outasite HalfDork
5/17/21 11:53 a.m.

In the early 60s on the farm I worked on the ground and utilized a wagon hoist to raise the front of my 55 Ford to remove the automatic transmission. The military had smooth concrete floors, large jacks and stands. After that I worked at a dealership with adjustable length in the ground 2 post lifts and smaller in the ground 1 post lifts. Next, I was at a small import repair shop with ramps, jacks and jack stands. Only problem there was my long hair would get caught under the creeper wheels or get dragged through the dripping gear lube when pulling a drive shaft. The aroma would be with me the rest of the day (although the female garage groupies didn't seem to mind). Next, teaching brakes, suspension and alignment meant using all to the above plus various alignment racks including shallow pits for 30 plus years. Needless to say, my knees and back are not what they used to be. Plus, always standing and walking on concrete in the shop and classroom.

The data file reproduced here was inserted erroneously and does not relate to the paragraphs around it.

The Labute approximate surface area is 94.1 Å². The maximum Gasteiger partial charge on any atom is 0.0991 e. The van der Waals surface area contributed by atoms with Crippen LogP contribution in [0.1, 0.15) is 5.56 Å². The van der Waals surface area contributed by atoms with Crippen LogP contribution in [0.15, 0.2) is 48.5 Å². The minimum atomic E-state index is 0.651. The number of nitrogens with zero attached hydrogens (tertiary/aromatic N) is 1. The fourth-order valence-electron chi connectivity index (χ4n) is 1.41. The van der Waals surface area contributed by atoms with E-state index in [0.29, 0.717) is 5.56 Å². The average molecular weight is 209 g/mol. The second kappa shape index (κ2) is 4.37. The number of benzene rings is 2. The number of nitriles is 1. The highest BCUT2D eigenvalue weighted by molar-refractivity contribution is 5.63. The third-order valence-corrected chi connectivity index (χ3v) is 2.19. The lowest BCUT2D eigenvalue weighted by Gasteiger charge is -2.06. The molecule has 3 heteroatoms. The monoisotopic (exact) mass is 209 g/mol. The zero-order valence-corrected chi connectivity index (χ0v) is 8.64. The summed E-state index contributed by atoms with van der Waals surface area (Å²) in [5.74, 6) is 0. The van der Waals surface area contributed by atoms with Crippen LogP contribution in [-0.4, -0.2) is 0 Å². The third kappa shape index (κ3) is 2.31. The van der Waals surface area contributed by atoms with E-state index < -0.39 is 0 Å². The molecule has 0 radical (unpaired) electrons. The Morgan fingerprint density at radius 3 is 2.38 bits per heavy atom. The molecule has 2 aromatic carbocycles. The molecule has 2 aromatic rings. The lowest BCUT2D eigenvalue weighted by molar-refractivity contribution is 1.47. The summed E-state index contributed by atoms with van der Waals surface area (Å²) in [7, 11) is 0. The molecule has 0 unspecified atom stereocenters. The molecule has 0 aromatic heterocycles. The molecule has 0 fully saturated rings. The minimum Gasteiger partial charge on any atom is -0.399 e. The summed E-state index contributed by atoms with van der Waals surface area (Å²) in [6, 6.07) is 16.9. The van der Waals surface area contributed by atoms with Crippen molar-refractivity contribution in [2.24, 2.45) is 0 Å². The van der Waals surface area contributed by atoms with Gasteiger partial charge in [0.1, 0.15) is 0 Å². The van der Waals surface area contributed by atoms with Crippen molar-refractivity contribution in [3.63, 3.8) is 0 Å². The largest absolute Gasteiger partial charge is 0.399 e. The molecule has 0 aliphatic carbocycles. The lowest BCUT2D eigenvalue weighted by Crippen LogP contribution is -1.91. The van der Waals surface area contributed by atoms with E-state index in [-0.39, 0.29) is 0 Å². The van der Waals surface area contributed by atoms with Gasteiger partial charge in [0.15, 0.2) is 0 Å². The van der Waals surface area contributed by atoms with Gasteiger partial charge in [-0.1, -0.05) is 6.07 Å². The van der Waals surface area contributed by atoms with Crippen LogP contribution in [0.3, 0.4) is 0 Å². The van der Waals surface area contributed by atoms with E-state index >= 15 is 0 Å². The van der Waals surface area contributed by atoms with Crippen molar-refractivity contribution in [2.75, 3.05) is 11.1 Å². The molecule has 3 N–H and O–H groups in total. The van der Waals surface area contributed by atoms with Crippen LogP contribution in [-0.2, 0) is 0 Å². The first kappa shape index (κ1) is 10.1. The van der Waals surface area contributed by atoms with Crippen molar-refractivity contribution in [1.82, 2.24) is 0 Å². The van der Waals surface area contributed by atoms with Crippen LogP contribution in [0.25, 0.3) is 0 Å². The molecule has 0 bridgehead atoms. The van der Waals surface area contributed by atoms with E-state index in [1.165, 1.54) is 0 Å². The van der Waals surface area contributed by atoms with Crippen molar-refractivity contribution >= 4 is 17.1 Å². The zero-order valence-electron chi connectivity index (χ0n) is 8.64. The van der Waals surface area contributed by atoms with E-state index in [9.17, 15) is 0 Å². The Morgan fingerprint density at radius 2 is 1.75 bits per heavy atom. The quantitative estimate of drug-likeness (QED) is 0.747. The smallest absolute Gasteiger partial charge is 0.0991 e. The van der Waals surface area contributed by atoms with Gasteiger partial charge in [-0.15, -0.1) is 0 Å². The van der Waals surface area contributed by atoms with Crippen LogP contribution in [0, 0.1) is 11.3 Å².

At 74 I still do maintenance work on my new/newer cars. Height adjustable wheel stool, ramps, jack and jackstands and laying on cardboard.

New house with oversize garage might get a Quick Jack.

Pain? Take the pain, it lets you know you are still alive.